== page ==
Derbyshire 280 and 261-4 (Rutherford 68, Hughes 66 not)
Played five, drawn five in the championship, ahead of the last game in this section of it, against Kent, starting on Sunday at the 3aaa County Ground.
There have been recurring themes - inadequate first innings, lack of penetrative bowling and then a more encouraging second innings. Again, the wicket proved to be the only winner and there was a brief wobble when we lost two quick wickets, but it never looked likely that we would be bowled out a second time, largely thanks to a fifty stand between Hamish Rutherford and Tom Taylor.
Taylor, like Ben Cotton and Tony Palladino, can bat and the days when our last three lasted the time needed for the openers to pad up again are gone. Rutherford did well and will be glad to get some runs under his belt, yet will be disappointed to be out before the end.
I remember years ago talking to a grizzled old professional from Lancashire and the subject went around various themes of batting, one of them the importance of 'cashing in'. I remember him saying to me that any batsman can get out early, even into the teens, but it is important then to capitalise on a start and make a big score. Nick Browne did that, as did Ed Joyce in the last game. Even if they have two or three low scores, they have the memory of that to draw on, like water reserves.
Chesney is doing that this year, his seventh on the staff. There have been times in the intervening period where it looked like he might not make it, but the same thing happened with Billy Godleman, Wes Durston, Wayne Madsen et al All needed several seasons to cement their game at top level, so don't you think we are being unrealistic expecting our seamers to do it in less experience than a season's worth of games?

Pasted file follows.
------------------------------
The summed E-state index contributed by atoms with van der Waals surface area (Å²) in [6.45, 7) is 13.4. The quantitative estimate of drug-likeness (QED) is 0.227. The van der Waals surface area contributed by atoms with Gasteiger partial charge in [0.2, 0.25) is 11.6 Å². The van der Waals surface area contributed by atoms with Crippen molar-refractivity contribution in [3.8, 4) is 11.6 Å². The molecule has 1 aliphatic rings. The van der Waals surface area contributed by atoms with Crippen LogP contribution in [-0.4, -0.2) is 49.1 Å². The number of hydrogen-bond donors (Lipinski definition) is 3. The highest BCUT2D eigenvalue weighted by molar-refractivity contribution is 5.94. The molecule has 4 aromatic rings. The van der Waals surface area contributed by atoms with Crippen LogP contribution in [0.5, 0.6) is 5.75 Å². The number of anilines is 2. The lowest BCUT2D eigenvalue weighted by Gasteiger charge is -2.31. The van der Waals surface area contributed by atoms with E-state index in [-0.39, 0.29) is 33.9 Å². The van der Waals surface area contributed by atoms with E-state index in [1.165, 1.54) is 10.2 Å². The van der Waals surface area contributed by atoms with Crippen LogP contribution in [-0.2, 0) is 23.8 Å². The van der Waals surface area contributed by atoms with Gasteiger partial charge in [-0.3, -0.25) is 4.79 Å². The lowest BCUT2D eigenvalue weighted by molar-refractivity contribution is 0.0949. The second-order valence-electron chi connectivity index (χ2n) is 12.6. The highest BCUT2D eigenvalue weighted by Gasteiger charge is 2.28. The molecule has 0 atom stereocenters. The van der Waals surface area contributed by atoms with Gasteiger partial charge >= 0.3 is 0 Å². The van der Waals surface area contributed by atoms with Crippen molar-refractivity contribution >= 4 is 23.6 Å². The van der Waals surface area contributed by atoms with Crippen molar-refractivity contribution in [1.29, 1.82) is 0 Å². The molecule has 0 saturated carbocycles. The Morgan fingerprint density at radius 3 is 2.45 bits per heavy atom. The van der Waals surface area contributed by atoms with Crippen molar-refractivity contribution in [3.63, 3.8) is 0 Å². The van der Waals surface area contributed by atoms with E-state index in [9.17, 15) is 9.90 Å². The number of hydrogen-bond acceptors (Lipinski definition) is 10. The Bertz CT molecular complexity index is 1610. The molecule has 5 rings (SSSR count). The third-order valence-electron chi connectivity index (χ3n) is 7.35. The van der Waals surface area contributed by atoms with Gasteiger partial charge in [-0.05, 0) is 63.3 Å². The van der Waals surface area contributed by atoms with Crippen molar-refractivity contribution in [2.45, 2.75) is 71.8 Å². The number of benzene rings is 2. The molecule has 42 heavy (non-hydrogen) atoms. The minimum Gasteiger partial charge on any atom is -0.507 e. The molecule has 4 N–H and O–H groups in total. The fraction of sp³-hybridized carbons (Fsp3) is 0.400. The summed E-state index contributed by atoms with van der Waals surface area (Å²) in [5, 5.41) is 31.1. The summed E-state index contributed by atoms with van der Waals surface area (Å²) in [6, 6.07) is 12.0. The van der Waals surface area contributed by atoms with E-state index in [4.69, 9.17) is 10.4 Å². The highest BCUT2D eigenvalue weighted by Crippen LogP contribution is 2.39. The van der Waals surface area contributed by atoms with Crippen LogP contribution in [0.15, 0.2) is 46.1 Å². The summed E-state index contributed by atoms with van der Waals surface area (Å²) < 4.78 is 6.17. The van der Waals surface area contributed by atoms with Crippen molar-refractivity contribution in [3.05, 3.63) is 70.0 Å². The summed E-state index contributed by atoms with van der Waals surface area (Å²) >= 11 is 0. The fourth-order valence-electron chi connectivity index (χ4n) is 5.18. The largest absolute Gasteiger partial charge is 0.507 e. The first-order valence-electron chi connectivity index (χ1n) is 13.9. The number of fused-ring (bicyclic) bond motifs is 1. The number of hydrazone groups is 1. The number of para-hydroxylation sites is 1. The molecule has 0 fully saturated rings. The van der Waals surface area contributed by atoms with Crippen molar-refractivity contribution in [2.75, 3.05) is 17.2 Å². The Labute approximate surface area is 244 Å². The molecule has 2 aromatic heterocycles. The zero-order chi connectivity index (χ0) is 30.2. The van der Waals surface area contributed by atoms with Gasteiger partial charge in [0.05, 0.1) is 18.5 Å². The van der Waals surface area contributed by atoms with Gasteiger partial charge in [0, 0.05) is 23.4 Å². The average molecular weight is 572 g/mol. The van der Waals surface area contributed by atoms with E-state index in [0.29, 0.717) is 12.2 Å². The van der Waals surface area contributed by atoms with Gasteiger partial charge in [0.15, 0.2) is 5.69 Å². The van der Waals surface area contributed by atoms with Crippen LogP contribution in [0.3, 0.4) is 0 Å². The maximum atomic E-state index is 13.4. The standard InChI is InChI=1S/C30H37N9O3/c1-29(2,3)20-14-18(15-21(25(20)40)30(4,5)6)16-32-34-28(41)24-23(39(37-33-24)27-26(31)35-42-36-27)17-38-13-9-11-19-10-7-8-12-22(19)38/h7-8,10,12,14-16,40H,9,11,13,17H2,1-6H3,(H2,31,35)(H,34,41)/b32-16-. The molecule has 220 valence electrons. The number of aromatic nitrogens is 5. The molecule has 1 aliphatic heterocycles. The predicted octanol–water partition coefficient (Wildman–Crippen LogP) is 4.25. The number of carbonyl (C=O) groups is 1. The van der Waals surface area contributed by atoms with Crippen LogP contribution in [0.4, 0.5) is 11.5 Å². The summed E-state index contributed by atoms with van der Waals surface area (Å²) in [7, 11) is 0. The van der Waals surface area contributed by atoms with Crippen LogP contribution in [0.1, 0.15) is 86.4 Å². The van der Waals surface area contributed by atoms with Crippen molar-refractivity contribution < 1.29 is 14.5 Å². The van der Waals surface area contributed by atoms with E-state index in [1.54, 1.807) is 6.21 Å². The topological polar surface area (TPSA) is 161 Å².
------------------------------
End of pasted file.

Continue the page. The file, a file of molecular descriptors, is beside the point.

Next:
I take points about Ben Cotton and Tom Taylor, but at their ages, the bad days outnumber the good and do for most young players. For every Stokes and Root there are a couple of dozen others whose progress is slow. Look at James Vince, who has looked a good player in flashes for a few years, but only now, in his eighth year as a professional, is he seen as the finished article.
In the absence of bottomless pits of money and with a relatively small talent pool to draw on, Derbyshire has to produce its own and wait for them to flourish. I was told the same thing by John Wright when I interviewed him for my forthcoming book You cannot fast track experience, match skills, mental strength and consistency. In much the same way as a girl has to kiss a lot of frogs to find her handsome prince, batsmen and bowlers alike must experience plenty of failure to enjoy and capitalise on success.
I won't join those suggesting a change of coach, as it is daft. A new coach can't fast track those things above: all he might do is perhaps capitalise on the efforts of those who preceded him. Eddie Barlow worked wonders at Derbyshire, but had the benefit of a clutch of young players, like Tony Borrington, Alan Hill, Harry Cartwright, Colin Tunnicliffe and others, who got their break under Edwin Smith.
Graeme Welch is respected in the game and I doubt we could get a better qualified coach. Yes, if we make a hash of T20 again and play poorly in the fifty-over competition, the grumbles will turn to shouts, but the young players have to learn. To suggest, as someone did the other night, that 'this is the worst Derbyshire team I have seen' only indicates the short-term support of youth. I have seen plenty worse, believe me. Some had wretched days without break, but it lessened neither my support nor my hope for something better around the corner.
The Kiwis will come good and Jimmy Neesham will be very important. We bat long and have young bowlers with good skills for T20. I won't pretend we have excelled thus summer, but we are still unbeaten. The weather has helped in that, but Welch and his staff can only pick who they have on the staff, and can only have on the staff who and what they can afford.
If it takes another couple of years or so, such is life.
Enjoy the ride, bumpy as it is at times, then savour the end product.
It will come together.